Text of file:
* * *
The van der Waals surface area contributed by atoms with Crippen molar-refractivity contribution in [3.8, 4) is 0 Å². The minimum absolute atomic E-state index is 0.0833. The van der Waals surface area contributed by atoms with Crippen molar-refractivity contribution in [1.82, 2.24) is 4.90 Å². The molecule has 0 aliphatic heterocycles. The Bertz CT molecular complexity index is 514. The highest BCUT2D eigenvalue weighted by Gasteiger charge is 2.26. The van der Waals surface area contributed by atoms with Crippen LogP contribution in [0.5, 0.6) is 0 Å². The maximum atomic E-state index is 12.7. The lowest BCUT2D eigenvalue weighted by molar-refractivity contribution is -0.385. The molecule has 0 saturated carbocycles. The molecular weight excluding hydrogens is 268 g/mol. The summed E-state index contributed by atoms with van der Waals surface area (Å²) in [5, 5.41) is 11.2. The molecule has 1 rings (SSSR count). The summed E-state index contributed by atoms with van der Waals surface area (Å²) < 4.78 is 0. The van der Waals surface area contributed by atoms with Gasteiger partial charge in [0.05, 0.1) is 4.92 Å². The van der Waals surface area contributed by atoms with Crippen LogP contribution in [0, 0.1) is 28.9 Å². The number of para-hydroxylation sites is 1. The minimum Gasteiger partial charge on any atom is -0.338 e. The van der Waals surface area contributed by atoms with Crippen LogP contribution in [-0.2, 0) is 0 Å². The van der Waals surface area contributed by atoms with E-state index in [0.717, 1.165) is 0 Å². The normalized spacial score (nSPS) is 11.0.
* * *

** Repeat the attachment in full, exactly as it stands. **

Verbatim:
The van der Waals surface area contributed by atoms with Crippen molar-refractivity contribution in [3.8, 4) is 0 Å². The minimum absolute atomic E-state index is 0.0833. The van der Waals surface area contributed by atoms with Crippen molar-refractivity contribution in [1.82, 2.24) is 4.90 Å². The molecule has 0 aliphatic heterocycles. The Bertz CT molecular complexity index is 514. The highest BCUT2D eigenvalue weighted by Gasteiger charge is 2.26. The van der Waals surface area contributed by atoms with Crippen LogP contribution in [0.5, 0.6) is 0 Å². The maximum atomic E-state index is 12.7. The lowest BCUT2D eigenvalue weighted by molar-refractivity contribution is -0.385. The molecule has 0 saturated carbocycles. The molecular weight excluding hydrogens is 268 g/mol. The summed E-state index contributed by atoms with van der Waals surface area (Å²) in [5, 5.41) is 11.2. The molecule has 1 rings (SSSR count). The summed E-state index contributed by atoms with van der Waals surface area (Å²) < 4.78 is 0. The van der Waals surface area contributed by atoms with Gasteiger partial charge in [0.05, 0.1) is 4.92 Å². The van der Waals surface area contributed by atoms with Crippen LogP contribution in [0, 0.1) is 28.9 Å². The number of para-hydroxylation sites is 1. The minimum Gasteiger partial charge on any atom is -0.338 e. The van der Waals surface area contributed by atoms with Crippen LogP contribution in [-0.2, 0) is 0 Å². The van der Waals surface area contributed by atoms with E-state index in [0.717, 1.165) is 0 Å². The normalized spacial score (nSPS) is 11.0.